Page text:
BLOOMSDAY: 16 June 1904
“`He was courteous but very silent. He was good with children. His eyesight may have been impaired, but he had an ear open to the world.” This is how Alex Leon recalls James Joyce, who, between 1928 and 1939 was an almost daily visitor to his family’s flat on the rue Casimir-Perier in Paris. Joyce came to consult with Alex’s father, Paul Leon…” ‘The Irish Times’, Thu, Oct 29, 1998
Holocaust memorial image: Il 27 gennaio l’amore creaparcodigiacomo.blogspot.com
A way, a lone, a last, a loved
Paul Léon murdered in 1942,
In Auschwitz, Oświęcim, Poland.
A Jew, he was Joyce’s friend,
The Joyce of Dublin & Galway,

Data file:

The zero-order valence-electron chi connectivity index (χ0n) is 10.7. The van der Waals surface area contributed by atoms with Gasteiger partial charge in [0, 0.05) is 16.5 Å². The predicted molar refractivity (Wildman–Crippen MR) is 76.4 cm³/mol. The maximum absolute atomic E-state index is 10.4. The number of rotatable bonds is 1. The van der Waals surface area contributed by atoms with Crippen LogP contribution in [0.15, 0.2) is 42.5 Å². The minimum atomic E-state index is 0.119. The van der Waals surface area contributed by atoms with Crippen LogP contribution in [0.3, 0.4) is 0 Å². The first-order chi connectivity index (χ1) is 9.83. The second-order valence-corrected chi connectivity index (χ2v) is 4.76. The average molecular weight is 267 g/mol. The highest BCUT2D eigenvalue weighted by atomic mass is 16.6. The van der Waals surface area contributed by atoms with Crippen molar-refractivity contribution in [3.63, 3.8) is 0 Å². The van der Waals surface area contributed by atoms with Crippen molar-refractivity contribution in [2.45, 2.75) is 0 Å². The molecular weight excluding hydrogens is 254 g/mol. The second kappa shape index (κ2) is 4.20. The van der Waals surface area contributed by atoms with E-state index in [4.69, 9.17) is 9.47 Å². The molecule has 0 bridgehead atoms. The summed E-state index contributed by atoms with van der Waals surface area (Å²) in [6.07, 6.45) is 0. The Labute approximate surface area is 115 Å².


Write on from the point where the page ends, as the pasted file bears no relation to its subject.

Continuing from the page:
Trieste, Zurich & Paris
And, off course, Anna L’Liffey,
She who riverrun on & on,
Even till the Finnegans’ wake.
Joyce lived in Paris for twenty years
He was poor but every time he had money
He always paid for everyone in every bar,
Every taxi, every restaurant.
Paul Léon heard Joyce’s leery voice
As he drank his white wine
On his day of Atonement.
And, like Molly,
Faithful sorry you was
At the ten year break
Between you two.
You returned to Paris,
To sort out Joyce’s papers,
After he was dead,
And the Gestapo arrested you in ‘42:
And you ended your life
Of that other wandering Jew.
Born on June 2, 1933 in Strasbourg. Last lived at 21, rue Rode, Bordeaux. Interned in the Lalande camp near Tours and then transferred to Drancy. From there, she, her mother Frieda, and her sister Paulette, age 7, were deported on Sept. 11, 1942 on Convoy 31. Their destination: Auschwitz-Birkenau. The same infernal destination as was forced upon Paul Léon by Sadistischer Nazi-Abschaum .